Alzheimer's Disease in the Elderly – What Can be Done ?


by Maggie Z. Matthews

Alzheimer’s disease, Alzheimer’s or as some refer to this malady with the sound alike, similar sounding term “Old Timers” affects many people in their later years. Whether it was around all the time, and the diagnosis or label was not readily available or testable or now, or whether it is just a catch phrase by health care providers to provide a label for the family no one can really ascertain or say for sure. One major point can be made however when it comes to Alzheimer’s disease, its diagnosis and progress is that memory loss by itself, is not part and not necessarily part of healthy aging. Alzheimer’s disease is something entirely different than ordinary standard aging as people grow older. Not all the elderly or will most people as they age “just get Alzheimer Disease”. It only happens to some as they age – it is not an eventuality that all the elderly and indeed ourselves will face with certainty in our later years.

The one catch phrase that covers the memory loss that occurs in people as they age – in the elderly component of our populations is the medical term “dementia”. Dementia is the larger catch phrase – the larger pool of patients who suffer from a variety and any number of illnesses that can result in memory loss. Dementia is not one disease – but a whole rainbow – a spectrum of a number of diseases of illnesses. Among the other illnesses that can be included in the larger overall group of dementia include - dementia as a result of strokes ( vascular dementia) , dementia as a result of physical problems in the brain ( fronto-temporal dementia), the group of brain disorders that most commonly serve as the model for mad cow disease “ Creutzfeld-Jakob disease”, among others. It can be said that Alzheimer’s disease is only one illness in this whole mix of illnesses that can cause memory loss. All patients who are said to have dementia may have memory loss – it may be minor, it may be more major, it may progress with time. On the other side of the coin – patients who do have Alzheimer’s disease will be said it have dementia.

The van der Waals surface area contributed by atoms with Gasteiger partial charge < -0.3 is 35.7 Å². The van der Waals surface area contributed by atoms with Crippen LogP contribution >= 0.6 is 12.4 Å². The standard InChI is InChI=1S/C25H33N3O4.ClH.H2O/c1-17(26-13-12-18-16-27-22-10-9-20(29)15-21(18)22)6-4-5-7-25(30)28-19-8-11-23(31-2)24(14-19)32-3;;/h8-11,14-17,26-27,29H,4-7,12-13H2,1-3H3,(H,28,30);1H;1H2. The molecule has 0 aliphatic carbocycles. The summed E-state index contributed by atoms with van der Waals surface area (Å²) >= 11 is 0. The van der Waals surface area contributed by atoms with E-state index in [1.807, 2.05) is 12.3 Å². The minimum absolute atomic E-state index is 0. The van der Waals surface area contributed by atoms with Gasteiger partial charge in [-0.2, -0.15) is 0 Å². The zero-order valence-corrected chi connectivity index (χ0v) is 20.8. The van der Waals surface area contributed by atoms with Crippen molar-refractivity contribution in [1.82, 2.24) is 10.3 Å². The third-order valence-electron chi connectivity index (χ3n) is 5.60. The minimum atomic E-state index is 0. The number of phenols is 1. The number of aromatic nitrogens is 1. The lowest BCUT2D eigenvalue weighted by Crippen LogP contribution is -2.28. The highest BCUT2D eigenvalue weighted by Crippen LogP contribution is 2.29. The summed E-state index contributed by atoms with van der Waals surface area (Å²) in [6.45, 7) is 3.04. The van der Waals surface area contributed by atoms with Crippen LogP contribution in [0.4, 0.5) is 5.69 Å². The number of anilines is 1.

What makes Alzheimer’s disease different and so readily identifiable than the others is that actual changes can be seen inside the brains of people who suffer from this illness and malady. Inside the brains of Alzheimer’s patient’s accumulations known specifically as “plaque” and “plaques” build up and start to actually choke off what were once very healthy brain cells. It can be said that in Alzheimer’s disease that the brain are actually choked off and killed by the blockage afforded within the brain itself by these plaques and plaque compounds. With time the brains of Alzheimer’s patients can be actually said to wither away. What results from the occurrence and growth of these plaque and areas of plaques are both plaques and areas of tangle in the brain?

Alzheimer’s disease is a progressive, accumulative degenerative disease. Alzheimer’s disease seldom gets better, as time goes on the plaque and areas of plaques and tangles do their damage. The damages to the brain and specifically to memory are accumulative – that is they grow and increase with time. With an Alzheimer’s disease patent it is unlikely that they will recover or “get better”. Rather the hope with medications and the especially the newer Alzheimer’s Disease treatment medications is that the progress and advance of Alzheimer’s will be slowed down and reduced greatly in patients.

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